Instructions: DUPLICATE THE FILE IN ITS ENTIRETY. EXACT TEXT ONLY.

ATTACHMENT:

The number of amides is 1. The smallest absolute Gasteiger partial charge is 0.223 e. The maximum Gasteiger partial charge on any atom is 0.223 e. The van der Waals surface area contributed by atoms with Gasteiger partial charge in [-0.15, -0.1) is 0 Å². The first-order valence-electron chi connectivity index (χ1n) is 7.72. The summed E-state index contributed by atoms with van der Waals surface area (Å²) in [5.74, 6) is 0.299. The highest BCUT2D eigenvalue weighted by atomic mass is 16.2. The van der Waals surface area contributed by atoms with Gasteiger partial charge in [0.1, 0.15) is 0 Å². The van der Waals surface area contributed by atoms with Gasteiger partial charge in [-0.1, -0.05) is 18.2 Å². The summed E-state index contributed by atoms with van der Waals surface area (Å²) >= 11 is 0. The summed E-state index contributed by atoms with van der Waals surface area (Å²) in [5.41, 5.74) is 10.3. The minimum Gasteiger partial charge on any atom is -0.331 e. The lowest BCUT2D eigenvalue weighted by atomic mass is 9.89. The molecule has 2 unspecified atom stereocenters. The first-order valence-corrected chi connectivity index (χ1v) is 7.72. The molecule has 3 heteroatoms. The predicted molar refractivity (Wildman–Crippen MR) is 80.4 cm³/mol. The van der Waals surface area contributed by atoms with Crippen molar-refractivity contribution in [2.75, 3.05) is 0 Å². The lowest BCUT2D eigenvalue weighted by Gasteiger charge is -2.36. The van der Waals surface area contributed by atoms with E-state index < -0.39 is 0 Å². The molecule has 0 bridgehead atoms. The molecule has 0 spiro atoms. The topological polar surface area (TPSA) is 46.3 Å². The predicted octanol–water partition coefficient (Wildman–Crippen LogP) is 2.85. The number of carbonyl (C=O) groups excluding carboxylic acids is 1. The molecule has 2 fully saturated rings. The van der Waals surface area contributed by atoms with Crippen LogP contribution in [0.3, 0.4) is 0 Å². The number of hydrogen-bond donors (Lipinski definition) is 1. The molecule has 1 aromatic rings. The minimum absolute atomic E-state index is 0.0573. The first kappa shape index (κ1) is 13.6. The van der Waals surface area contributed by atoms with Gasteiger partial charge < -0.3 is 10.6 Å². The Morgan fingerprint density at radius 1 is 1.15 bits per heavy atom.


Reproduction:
The number of amides is 1. The smallest absolute Gasteiger partial charge is 0.223 e. The maximum Gasteiger partial charge on any atom is 0.223 e. The van der Waals surface area contributed by atoms with Gasteiger partial charge in [-0.15, -0.1) is 0 Å². The first-order valence-electron chi connectivity index (χ1n) is 7.72. The summed E-state index contributed by atoms with van der Waals surface area (Å²) in [5.74, 6) is 0.299. The highest BCUT2D eigenvalue weighted by atomic mass is 16.2. The van der Waals surface area contributed by atoms with Gasteiger partial charge in [0.1, 0.15) is 0 Å². The van der Waals surface area contributed by atoms with Gasteiger partial charge in [-0.1, -0.05) is 18.2 Å². The summed E-state index contributed by atoms with van der Waals surface area (Å²) >= 11 is 0. The summed E-state index contributed by atoms with van der Waals surface area (Å²) in [5.41, 5.74) is 10.3. The minimum Gasteiger partial charge on any atom is -0.331 e. The lowest BCUT2D eigenvalue weighted by atomic mass is 9.89. The molecule has 2 unspecified atom stereocenters. The first-order valence-corrected chi connectivity index (χ1v) is 7.72. The molecule has 3 heteroatoms. The predicted molar refractivity (Wildman–Crippen MR) is 80.4 cm³/mol. The van der Waals surface area contributed by atoms with Crippen molar-refractivity contribution in [2.75, 3.05) is 0 Å². The lowest BCUT2D eigenvalue weighted by Gasteiger charge is -2.36. The van der Waals surface area contributed by atoms with E-state index < -0.39 is 0 Å². The molecule has 0 bridgehead atoms. The molecule has 0 spiro atoms. The topological polar surface area (TPSA) is 46.3 Å². The predicted octanol–water partition coefficient (Wildman–Crippen LogP) is 2.85. The number of carbonyl (C=O) groups excluding carboxylic acids is 1. The molecule has 2 fully saturated rings. The van der Waals surface area contributed by atoms with Crippen LogP contribution in [0.3, 0.4) is 0 Å². The number of hydrogen-bond donors (Lipinski definition) is 1. The molecule has 1 aromatic rings. The minimum absolute atomic E-state index is 0.0573. The first kappa shape index (κ1) is 13.6. The van der Waals surface area contributed by atoms with Gasteiger partial charge < -0.3 is 10.6 Å². The Morgan fingerprint density at radius 1 is 1.15 bits per heavy atom.